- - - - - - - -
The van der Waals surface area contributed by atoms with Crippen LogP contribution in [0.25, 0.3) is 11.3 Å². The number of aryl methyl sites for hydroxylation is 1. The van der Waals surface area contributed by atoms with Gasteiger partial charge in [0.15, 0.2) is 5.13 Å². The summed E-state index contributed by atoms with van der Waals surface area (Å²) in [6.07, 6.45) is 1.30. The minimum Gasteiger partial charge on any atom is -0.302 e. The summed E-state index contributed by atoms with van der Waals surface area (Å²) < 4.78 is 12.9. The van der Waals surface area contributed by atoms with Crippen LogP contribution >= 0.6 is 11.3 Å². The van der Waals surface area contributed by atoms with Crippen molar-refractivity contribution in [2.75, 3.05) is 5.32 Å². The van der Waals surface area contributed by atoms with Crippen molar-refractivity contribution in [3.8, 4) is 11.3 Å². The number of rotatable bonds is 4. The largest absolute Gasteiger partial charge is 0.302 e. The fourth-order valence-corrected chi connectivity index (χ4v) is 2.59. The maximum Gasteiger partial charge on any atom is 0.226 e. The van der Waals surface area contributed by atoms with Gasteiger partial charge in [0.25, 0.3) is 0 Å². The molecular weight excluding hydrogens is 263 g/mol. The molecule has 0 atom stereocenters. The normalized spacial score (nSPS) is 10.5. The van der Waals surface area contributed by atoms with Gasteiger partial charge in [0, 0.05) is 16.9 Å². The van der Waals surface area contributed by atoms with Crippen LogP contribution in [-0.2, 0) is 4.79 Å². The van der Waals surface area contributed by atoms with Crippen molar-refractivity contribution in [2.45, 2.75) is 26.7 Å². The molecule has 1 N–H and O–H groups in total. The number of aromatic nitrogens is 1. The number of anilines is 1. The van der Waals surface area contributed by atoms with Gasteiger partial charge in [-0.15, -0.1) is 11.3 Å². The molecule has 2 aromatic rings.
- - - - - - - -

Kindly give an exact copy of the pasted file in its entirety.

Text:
The van der Waals surface area contributed by atoms with Crippen LogP contribution in [0.25, 0.3) is 11.3 Å². The number of aryl methyl sites for hydroxylation is 1. The van der Waals surface area contributed by atoms with Gasteiger partial charge in [0.15, 0.2) is 5.13 Å². The summed E-state index contributed by atoms with van der Waals surface area (Å²) in [6.07, 6.45) is 1.30. The minimum Gasteiger partial charge on any atom is -0.302 e. The summed E-state index contributed by atoms with van der Waals surface area (Å²) < 4.78 is 12.9. The van der Waals surface area contributed by atoms with Crippen LogP contribution >= 0.6 is 11.3 Å². The van der Waals surface area contributed by atoms with Crippen molar-refractivity contribution in [2.75, 3.05) is 5.32 Å². The van der Waals surface area contributed by atoms with Crippen molar-refractivity contribution in [3.8, 4) is 11.3 Å². The number of rotatable bonds is 4. The largest absolute Gasteiger partial charge is 0.302 e. The fourth-order valence-corrected chi connectivity index (χ4v) is 2.59. The maximum Gasteiger partial charge on any atom is 0.226 e. The van der Waals surface area contributed by atoms with Gasteiger partial charge in [0.25, 0.3) is 0 Å². The molecular weight excluding hydrogens is 263 g/mol. The molecule has 0 atom stereocenters. The normalized spacial score (nSPS) is 10.5. The van der Waals surface area contributed by atoms with Gasteiger partial charge in [0, 0.05) is 16.9 Å². The van der Waals surface area contributed by atoms with Crippen LogP contribution in [-0.2, 0) is 4.79 Å². The van der Waals surface area contributed by atoms with Crippen molar-refractivity contribution in [2.45, 2.75) is 26.7 Å². The molecule has 1 N–H and O–H groups in total. The number of aromatic nitrogens is 1. The number of anilines is 1. The van der Waals surface area contributed by atoms with Gasteiger partial charge in [-0.15, -0.1) is 11.3 Å². The molecule has 2 aromatic rings.